|Version 10 (modified by Chris Long <indirecthit@…>, 10 years ago) (diff)|
The summary below is a very basic idea of where I want this to go. Over the next few days, as I explore the Django source code in more depth I will be expanding upon what is written here, and making changes.
What are Row Level Permissions?
An example of row level permissions would be: "User A has read-access to article 234" or "User D has read, write access to article 234".
Why do we need this?
An example of where this would be useful is a forum or message board. With the current permission system, a user is capable of editing all the posts or unable to edit any posts. After implementing a row level permission, it can be modified so a user is capable of editing only their own personal posts.
- Negative permissions, e.g. "User A can not modify article 2 and 4 but can modify all other articles"
- A modified admin page for editing objects that will allow admins to add users with specific (negative and positive) row level permissions to the object being edited
- A method of adding row level permissions using an API
- Allow custom permissions for row level permissions
- Developer can enable or, by default, disable the row level permissions on an object
- Generic functions to create row level permissions in certain scenarios, e.g. the above scenerio
The priority of permissions will be modified to follow this order: User Row Level -> Group Row Level -> User Object Type -> Group Object Type. The reason for this change is to allow negative permissions, the permissions code should check in this order, stopping at the first positive permission or negative permission. These modifications will have to be made after discussing them with Joseph Kocherhans who is implementing GenericAuthorization and other members of the development team.
The actual database structure of the row level permissions system will use a single table and generic foreign keys. The generic foreign key will be modified slightly from the code written by Luke Plant in his tagging application (http://files.lukeplant.fastmail.fm/public/python/lp_tagging_app_0.1.zip). The changes will most likely consist of changing the primary keys to be integers rather then strings.
|Design Plan||Complete||June 10|
|Row Level Perm object implementation||Complete||June 14|
|Row Level Perm object testing||Complete||June 17|
|Enabling/Disabling of row level perms||In progress||June 20|
|API design||In progress||June 22|
|API implementation||Not started||July 3|
|API tested||Not started||TBA|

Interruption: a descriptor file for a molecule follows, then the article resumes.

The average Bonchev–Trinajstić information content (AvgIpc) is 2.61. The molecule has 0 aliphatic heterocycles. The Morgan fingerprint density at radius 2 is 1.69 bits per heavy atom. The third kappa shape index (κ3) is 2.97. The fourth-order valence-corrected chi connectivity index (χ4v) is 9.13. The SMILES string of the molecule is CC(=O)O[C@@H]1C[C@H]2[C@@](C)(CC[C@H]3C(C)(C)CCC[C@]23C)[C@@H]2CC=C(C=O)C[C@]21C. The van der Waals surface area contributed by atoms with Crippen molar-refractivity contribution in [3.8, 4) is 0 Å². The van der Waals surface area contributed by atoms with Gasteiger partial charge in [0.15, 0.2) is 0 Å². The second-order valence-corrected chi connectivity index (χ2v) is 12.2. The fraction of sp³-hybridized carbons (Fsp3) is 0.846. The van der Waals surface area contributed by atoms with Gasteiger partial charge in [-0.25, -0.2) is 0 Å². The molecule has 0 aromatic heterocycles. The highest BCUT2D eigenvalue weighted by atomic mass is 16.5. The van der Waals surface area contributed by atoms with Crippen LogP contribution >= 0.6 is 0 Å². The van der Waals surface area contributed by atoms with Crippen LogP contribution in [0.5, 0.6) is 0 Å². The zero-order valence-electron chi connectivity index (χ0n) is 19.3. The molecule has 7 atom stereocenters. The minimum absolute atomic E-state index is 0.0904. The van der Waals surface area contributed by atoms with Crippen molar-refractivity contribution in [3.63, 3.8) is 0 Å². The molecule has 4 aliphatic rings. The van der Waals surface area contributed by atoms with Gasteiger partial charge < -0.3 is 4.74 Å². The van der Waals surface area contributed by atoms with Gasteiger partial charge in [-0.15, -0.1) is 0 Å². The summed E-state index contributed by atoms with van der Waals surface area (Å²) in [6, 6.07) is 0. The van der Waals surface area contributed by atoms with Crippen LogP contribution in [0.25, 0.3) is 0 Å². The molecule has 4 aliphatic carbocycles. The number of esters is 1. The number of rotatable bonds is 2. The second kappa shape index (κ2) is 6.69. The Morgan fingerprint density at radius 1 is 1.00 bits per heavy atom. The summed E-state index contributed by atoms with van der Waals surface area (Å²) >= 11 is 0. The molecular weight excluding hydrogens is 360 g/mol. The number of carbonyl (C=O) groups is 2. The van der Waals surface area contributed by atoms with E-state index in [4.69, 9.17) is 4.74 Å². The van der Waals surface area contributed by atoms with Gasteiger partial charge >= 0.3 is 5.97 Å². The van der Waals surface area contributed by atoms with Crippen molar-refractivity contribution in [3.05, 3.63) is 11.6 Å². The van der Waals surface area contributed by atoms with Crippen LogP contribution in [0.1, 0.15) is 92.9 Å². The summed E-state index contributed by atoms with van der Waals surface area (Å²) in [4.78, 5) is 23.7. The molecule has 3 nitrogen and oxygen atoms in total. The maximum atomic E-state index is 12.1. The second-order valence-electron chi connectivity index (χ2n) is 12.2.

|API documentation||Not started||TBA|
|Admin interface modified||Not started||TBA|
|Negative row level perms implemented||Not started||TBA|
|Negative row level perms tested||Not started||TBA|
|Generic Functions to create row level perms||Not started||TBA|
|Documentation and tutorial written||Not started||TBA|
- Modified administration interface that will allow users to modify row level permissions
- API to allow developers to modify the row level permissions
- Ability of developer to enable or disable row level permissions
- Changes to the generated SQL that will create the row level permission table
- Tests for all the above
Please contact me (indirecthit at gmail.com) or modify this page with any comments you have on what I have written above.
From the discussion on Django-developers group. The italicized suggestions I have decided to use or not use, the other ones I am still considering/looking into.
- Using GenericForeignKey and one table instead of having a table for each object. Suggested by Ian Holsman. As an example see: http://files.lukeplant.fastmail.fm/public/python/lp_tagging_app_0.1.zip
- Implementing negativity. ie person X is NOT allowed to see row Y. Suggested by Ian Holsman. Suggested by Honza Král to allow something like "person X can read all articles except article Y". This would most likely require a rewrite of the order of permissions, therefore doing it from most specific (row level) to least specific (object type).
- From oggie rob:
- "An alternative approach for the group-level changes: a new permission type that allows you to assign a group that can access that object. i.e. permissionA = access for every user in groupA. Then every user that belongs to groupA can access objects created by any user in groupA. You would then, obviously, add the permission to groupA only"
- "How do you deal with those permissions in the generic and admin list views? You may need to change the returned lists to show only those things that the user has created? I'm not sure. I know it would be an issue in the admin pages but the generic lists might be used in various ways (and perhaps the option to choose would be nice)."
- From Ian Holsman: "while I use integer's as my keys (which is they default Django way), others override this and use strings and other weird things. I'm not sure how my previous suggestion would work when you take that kind of thing into account."
- Generic mechanism for creating row level permissions when enabled, such as the example of the forum given above. E,g. the developer would enable this feature, and from that point on a user would have row level permissions (specified by the developer) for any object they create. Suggested by Andy Shaw.
- From Andy Shaw: "would Luke's GenericForeignKey allow for inline editing, assuming it was to be adopted? Personally I'd much rather be able to alter a row's permissions on its own admin page than have to switch table."